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Wednesday, July 07, 2010

What Have We Learned During "LeBron-a-Palooza"?

Our long national nightmare is almost over; LeBron James and his infamous "team" have successfully commandeered the airwaves at ESPN to use a one hour time slot starting at 9 p.m. to announce which franchise will have the privilege of paying James tens of millions of dollars in the hope that in his spare time when he is not becoming a "global icon" that he may finally win an NBA championship.

My newest CavsNews.com article examines how James has orchestrated this three ring circus and explains what his Thursday announcement will reveal about his true priorities:

What Have We Learned During "LeBron-a-Palooza"?

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posted by David Friedman @ 9:50 PM

15 comments

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15 Comments:

At Thursday, July 08, 2010 3:31:00 AM, Anonymous Yogi said...

Another great, lucid article.

If I was LeBron I'd stay in Cleveland. He can sign for another 3 years and if things don't work out he'll be able to do something else in another 3 years. I think the Cleveland roster deserves another chance to win and no potential team is better right now.

But, I'm betting that His Royal Basketball Highness will move to Gotham, as you put it.

In other words - we are about to learn what I suspected all along - Lebron is a douchebag.

 
At Thursday, July 08, 2010 5:50:00 PM, Anonymous JackF said...

@David F
Why is Lebron not realizing that by him not committing in Clevland long term, no top free agents in their right mind would come to cleveland.

If Lebron truly wanted to win and be the undisputed leader, he'll go to Chicago.

 
At Thursday, July 08, 2010 8:28:00 PM, Blogger Bhel Atlantic said...

Why didn't Cleveland trade for Stoudemire instead of Jamison? At the least, this would've given Cleveland a better chance to win the 2010 title. And then Stoudemire would've had a tough time leaving Cleveland as a free agent if James re-signed.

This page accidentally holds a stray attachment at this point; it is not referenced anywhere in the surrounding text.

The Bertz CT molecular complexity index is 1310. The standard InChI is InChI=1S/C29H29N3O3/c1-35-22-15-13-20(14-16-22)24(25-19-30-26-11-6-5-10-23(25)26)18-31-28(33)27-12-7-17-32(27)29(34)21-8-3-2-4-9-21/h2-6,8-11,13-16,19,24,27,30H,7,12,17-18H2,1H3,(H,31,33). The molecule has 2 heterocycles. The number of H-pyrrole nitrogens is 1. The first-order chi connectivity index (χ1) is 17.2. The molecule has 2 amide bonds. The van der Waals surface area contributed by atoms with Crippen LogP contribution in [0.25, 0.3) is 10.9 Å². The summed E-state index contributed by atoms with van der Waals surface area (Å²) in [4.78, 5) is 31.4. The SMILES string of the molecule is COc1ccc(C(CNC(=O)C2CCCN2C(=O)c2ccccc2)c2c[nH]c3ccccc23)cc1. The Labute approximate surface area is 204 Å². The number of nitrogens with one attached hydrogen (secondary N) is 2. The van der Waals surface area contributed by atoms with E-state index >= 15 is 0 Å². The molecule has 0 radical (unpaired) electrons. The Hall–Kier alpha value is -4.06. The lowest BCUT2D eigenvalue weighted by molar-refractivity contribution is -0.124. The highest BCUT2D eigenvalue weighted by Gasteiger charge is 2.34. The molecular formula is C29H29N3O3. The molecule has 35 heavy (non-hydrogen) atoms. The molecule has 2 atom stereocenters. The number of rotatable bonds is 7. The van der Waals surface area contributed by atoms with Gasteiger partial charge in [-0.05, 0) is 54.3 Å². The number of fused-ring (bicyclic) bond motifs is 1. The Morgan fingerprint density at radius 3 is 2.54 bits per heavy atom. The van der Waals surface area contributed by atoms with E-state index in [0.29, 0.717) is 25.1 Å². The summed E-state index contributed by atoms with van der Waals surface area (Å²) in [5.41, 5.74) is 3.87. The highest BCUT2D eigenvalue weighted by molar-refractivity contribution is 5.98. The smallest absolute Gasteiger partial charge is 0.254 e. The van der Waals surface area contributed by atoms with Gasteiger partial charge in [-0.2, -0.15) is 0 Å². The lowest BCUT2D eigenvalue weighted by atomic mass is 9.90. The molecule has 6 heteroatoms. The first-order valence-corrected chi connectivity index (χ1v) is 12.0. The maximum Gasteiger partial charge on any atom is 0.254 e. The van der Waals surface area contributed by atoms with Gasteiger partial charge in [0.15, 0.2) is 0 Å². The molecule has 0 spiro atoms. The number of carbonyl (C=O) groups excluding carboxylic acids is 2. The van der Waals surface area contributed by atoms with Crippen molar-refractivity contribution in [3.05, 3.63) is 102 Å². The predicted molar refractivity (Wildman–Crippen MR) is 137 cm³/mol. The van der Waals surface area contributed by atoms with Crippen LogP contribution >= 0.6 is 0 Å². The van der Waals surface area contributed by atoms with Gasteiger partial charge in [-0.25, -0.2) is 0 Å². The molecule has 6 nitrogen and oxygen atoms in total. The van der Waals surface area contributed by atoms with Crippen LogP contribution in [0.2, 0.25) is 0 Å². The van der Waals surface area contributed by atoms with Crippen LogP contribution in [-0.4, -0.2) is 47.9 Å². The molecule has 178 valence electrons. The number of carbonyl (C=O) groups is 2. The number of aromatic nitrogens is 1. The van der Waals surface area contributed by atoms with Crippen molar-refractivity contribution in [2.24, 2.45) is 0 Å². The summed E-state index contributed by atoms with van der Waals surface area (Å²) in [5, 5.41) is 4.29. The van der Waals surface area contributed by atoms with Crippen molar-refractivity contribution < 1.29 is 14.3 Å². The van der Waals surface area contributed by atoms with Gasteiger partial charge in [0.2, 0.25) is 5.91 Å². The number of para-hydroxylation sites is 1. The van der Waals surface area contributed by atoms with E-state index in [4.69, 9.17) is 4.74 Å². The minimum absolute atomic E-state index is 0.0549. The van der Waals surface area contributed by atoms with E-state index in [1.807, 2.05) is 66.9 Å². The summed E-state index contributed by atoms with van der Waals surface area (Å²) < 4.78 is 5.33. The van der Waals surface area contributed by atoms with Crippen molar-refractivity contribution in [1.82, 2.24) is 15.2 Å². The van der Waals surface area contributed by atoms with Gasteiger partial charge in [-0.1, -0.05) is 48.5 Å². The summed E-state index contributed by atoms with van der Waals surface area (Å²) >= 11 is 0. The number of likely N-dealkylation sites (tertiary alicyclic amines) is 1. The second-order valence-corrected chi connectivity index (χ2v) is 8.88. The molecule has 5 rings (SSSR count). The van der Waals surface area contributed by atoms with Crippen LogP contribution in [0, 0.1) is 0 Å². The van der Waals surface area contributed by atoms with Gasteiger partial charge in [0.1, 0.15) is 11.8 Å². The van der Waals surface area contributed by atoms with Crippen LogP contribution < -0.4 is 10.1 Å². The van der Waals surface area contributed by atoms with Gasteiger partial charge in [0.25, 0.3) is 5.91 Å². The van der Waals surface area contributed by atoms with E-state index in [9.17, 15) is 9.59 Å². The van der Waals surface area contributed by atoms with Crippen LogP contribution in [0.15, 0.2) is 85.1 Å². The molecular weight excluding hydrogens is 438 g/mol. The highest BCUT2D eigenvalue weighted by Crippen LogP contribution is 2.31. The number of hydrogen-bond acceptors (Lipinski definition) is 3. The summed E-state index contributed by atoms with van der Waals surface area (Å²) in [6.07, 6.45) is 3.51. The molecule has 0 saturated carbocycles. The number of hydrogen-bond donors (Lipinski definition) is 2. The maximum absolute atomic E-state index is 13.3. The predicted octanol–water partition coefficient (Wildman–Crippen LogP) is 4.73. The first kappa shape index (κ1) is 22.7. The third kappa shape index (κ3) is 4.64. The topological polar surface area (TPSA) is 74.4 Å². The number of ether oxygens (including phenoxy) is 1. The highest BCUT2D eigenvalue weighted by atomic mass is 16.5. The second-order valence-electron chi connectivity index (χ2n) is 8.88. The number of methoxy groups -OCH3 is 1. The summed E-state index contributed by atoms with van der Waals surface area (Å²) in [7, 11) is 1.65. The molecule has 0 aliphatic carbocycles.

In any case, if James returns to Cleveland, they will still have a great team that could very conceivably win a title.

 
At Friday, July 09, 2010 1:45:00 AM, Blogger vednam said...

I don't know how you can dispute Prokhorov's claim that LeBron's "brand" will be damaged by joining Wade and Bosh in Miami. You wrote "as if Magic Johnson and Larry Bird are somehow diminished because they each played with multiple Hall of Famers." While Johnson and Bird are not discredited as much as a modern player in a similar situation would be, their accomplishments are still dismissed somewhat by today's analysts due to their supporting casts. Aside from counting championship rings, the most common argument I've heard people make when they assert Jordan was better than Johnson or Bird is that the latter two had a lot more help. We recently discussed Jerry West's opinion of Kobe being the greatest Laker, which was based partially on Magic having played with better teammates than Kobe.

Kobe himself is another player whose accomplishments have been downgraded. For years, we saw people devalue Kobe's first three championships because he won them while playing with Shaq. Such talk has momentarily died down. However, I guarantee you that if Kobe ends up with six or seven rings, the Michael Jordan Fan Club will go on and on about how Kobe's first three rings don't "count" as much.

While I personally do not agree that a player should be diminished for having played with good teammates, it is undeniable that many basketball fans feel otherwise.